Written by Ritika Chopra | New Delhi | Published: June 10, 2020 5:13:38 am
IIT-Bombay retains its status as country’s top university, followed by IISc-Bangalore, IIT-Delhi, IIT-Madras, IIT-Kharagpur, IIT-Kanpur, IIT-Roorkee, IIT-Guwahati, Delhi University and IIT-Hyderabad.
Most of India’s top higher education institutions have slipped in the latest edition of the Quacquarelli Symonds (QS) World University Rankings (WUR) released on Wednesday, including at least 10 which had been marked out by the government under the Institution of Eminence (IoE) scheme.
Among the IoEs that have fallen in rank over the past 12 months are IIT-Delhi, IIT-Madras, IIT-Kharagpur, IISc-Bangalore, Delhi University, Hyderabad Central University, Manipal Academy of Higher Education
(MAHE), Birla Institute of Technology and Science, Pilani (BITS-Pilani), Anna University and Vellore Institute of Technology (VIT) (see box).
Overall, 21 Indian universities and institutes have found a place this year among the world’s top 1,000, as opposed to 25 last year. IIT-Bombay retains its status as country’s top university, followed by IISc-Bangalore, IIT-Delhi, IIT-Madras, IIT-Kharagpur, IIT-Kanpur, IIT-Roorkee, IIT-Guwahati, Delhi University and IIT-Hyderabad.
Of the 21, 14 have fallen in rank and only four – IIT-Guwahati, IIT-Hyderabad, OP Jindal University and Savitribai Phule Pune University – have improved their position. Private IoEs BITS-Pilani and VIT are among the four institutions that have been dropped from the top 1,000 universities. Last year, they were placed in the 801-1000 band.
The IoE scheme, a pet project of the Prime Minister’s Office launched under the NDA-II government, is aimed at creating an enabling architecture for 10 public and 10 private institutions to help break into the top 500 ranks globally in a decade and eventually into the top 100.
The IoEs are proposed to have greater autonomy compared to other higher education institutions and the 10 government institutions, in addition to autonomy, are also to get Rs 1,000 crore each from the HRD Ministry over five years.
The lower ranks secured by the public IoEs are significant as their selection for the ’eminence’ status was based on their performance in the QS WUR, among other criteria.
Although the first tranche of institutions selected for the ’eminence’ status was announced in 2018, the public institutions haven’t been able to make much progress as they have only received about a quarter of the funding committed by the government for 2018-19 and 2019-20.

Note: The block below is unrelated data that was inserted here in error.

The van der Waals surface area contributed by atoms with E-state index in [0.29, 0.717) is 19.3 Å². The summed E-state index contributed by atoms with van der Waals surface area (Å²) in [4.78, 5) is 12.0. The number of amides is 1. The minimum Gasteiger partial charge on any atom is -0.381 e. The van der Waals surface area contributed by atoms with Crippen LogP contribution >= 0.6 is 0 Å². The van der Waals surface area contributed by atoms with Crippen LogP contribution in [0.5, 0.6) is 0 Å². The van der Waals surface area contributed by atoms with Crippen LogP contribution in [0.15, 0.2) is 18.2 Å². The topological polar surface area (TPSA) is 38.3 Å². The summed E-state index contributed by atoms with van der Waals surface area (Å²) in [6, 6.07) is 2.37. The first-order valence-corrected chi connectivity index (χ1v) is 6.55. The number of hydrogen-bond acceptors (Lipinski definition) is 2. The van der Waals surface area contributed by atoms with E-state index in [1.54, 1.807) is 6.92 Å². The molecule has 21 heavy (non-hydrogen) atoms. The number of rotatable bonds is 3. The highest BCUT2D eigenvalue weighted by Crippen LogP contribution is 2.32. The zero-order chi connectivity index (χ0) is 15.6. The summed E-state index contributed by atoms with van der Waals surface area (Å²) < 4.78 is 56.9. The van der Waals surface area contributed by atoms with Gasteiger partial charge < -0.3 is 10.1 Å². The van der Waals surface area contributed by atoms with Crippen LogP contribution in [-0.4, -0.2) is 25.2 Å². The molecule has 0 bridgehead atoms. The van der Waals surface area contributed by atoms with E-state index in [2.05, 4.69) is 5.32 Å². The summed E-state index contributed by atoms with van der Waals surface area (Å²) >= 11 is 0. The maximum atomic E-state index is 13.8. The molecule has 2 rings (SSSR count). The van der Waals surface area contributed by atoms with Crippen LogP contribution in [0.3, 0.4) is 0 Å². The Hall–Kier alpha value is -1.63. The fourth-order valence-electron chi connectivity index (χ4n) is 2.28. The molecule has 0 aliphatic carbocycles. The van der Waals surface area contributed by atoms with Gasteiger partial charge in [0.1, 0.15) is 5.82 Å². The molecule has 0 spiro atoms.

As first reported by The Indian Express on November 21 last year, IIT-Delhi, IIT-Bombay and IISc had flagged concerns over the pace of funding by the HRD Ministry under the scheme. The problem was again discussed last week, at a meeting of all IoEs called by the HRD Minister.
The ranking agency attributes the “regressive performance” of Indian institutions to low levels of internationalisation and faculty-student ratio. “India’s universities continue to record low levels of internationalization and high class sizes, which is preventing improved performance. While the Indian Institutes of Technology perform well in our reputational and research metrics, they too receive low scores – when compared globally – for teaching capacity and internationalization levels,” Jack N Moran, public relations executive with QS, wrote in an emailed response to The Indian Express.
A senior faculty member holding an administrative post in IIT-Delhi, who spoke on the condition of anonymity, agreed that IITs need to work on internationalisation, but also expressed frustration over the “lack of transparency” in how ranking agencies score institutions against each metric.
“Every year, we have worked on our data based on their feedback. IIT-Delhi has hired new faculty and improved its faculty-student ratio. This year we gave them an exhaustive list of foreign academicians they can reach out to for the reputation or perception metric. In fact, we were even told that the data we provided this year is far superior to what we had in the past. Yet, we have dropped in the rankings,” the professor said.
IIT-Delhi dropped 11 places from 182 to 193 this year. According to Moran, the institute’s ranking over the last four editions of QS WUR has suffered on account of its performance drop in Academic Reputation, Citations per Faculty, and both of QS’s internationalisation indicators.
In April, seven IITs — Mumbai, Delhi, Kanpur, Guwahati, Madras, Roorkee and Kharagpur – collectively decided to pull out of the Times Higher Education World Rankings this year over issues of “transparency” in the ranking parameters.
“It’s silly to debate a change of a few positions in the ranking. I don’t think we should worry about that,” said a professor with IISc who did not wish to be identified. IISc’s performance dropped by one rank this year. The teacher conceded a lot of the work planned by the institute under the IoE scheme hasn’t got off the ground because of the slow funding by the HRD Ministry.
MAHE said it cannot comment on its performance since it hasn’t “received the full report from QS world ranking agency”. BITS-Pilani did not respond to the query shared over email.
Globally, MIT is the number one university, followed by Stanford University and Harvard University. While no Indian institution is among the world’s top 100, there are, however, 26 Asian universities that have made it. Of these 26, Mainland China and South Korea have six each, Hong Kong and Japan have five each, Singapore has two universities and Malaysia and Taiwan have one each.
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